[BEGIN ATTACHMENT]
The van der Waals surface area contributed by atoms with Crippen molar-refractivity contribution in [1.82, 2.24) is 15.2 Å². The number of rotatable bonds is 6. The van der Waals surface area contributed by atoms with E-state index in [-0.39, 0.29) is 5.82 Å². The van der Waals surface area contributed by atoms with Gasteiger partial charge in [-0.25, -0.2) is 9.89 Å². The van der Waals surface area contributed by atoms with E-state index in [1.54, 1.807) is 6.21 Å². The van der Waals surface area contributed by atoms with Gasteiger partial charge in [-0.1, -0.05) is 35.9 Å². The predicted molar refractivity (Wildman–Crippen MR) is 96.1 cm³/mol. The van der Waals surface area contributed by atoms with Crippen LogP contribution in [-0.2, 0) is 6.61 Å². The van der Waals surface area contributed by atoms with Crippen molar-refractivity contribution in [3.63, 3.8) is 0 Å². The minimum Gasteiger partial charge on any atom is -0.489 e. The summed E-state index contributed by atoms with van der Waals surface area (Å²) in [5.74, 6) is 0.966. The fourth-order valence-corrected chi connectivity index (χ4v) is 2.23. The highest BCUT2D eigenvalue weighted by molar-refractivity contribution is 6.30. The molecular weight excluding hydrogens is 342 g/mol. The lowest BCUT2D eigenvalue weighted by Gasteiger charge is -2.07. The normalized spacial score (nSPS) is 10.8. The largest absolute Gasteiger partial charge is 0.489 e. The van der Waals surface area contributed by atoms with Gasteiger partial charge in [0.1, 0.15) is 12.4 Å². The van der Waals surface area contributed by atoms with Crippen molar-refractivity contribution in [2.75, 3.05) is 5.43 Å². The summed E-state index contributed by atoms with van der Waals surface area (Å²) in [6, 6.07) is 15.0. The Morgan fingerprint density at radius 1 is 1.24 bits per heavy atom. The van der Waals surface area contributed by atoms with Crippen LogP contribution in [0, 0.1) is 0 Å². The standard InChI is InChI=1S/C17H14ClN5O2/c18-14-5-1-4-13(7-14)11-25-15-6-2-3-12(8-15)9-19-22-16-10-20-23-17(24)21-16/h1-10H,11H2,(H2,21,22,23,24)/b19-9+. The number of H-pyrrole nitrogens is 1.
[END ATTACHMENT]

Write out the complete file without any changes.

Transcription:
The van der Waals surface area contributed by atoms with Crippen molar-refractivity contribution in [1.82, 2.24) is 15.2 Å². The number of rotatable bonds is 6. The van der Waals surface area contributed by atoms with E-state index in [-0.39, 0.29) is 5.82 Å². The van der Waals surface area contributed by atoms with Gasteiger partial charge in [-0.25, -0.2) is 9.89 Å². The van der Waals surface area contributed by atoms with E-state index in [1.54, 1.807) is 6.21 Å². The van der Waals surface area contributed by atoms with Gasteiger partial charge in [-0.1, -0.05) is 35.9 Å². The predicted molar refractivity (Wildman–Crippen MR) is 96.1 cm³/mol. The van der Waals surface area contributed by atoms with Crippen LogP contribution in [-0.2, 0) is 6.61 Å². The van der Waals surface area contributed by atoms with Crippen molar-refractivity contribution in [3.63, 3.8) is 0 Å². The minimum Gasteiger partial charge on any atom is -0.489 e. The summed E-state index contributed by atoms with van der Waals surface area (Å²) in [5.74, 6) is 0.966. The fourth-order valence-corrected chi connectivity index (χ4v) is 2.23. The highest BCUT2D eigenvalue weighted by molar-refractivity contribution is 6.30. The molecular weight excluding hydrogens is 342 g/mol. The lowest BCUT2D eigenvalue weighted by Gasteiger charge is -2.07. The normalized spacial score (nSPS) is 10.8. The largest absolute Gasteiger partial charge is 0.489 e. The van der Waals surface area contributed by atoms with Gasteiger partial charge in [0.1, 0.15) is 12.4 Å². The van der Waals surface area contributed by atoms with Crippen molar-refractivity contribution in [2.75, 3.05) is 5.43 Å². The summed E-state index contributed by atoms with van der Waals surface area (Å²) in [6, 6.07) is 15.0. The Morgan fingerprint density at radius 1 is 1.24 bits per heavy atom. The van der Waals surface area contributed by atoms with Crippen LogP contribution in [0, 0.1) is 0 Å². The standard InChI is InChI=1S/C17H14ClN5O2/c18-14-5-1-4-13(7-14)11-25-15-6-2-3-12(8-15)9-19-22-16-10-20-23-17(24)21-16/h1-10H,11H2,(H2,21,22,23,24)/b19-9+. The number of H-pyrrole nitrogens is 1.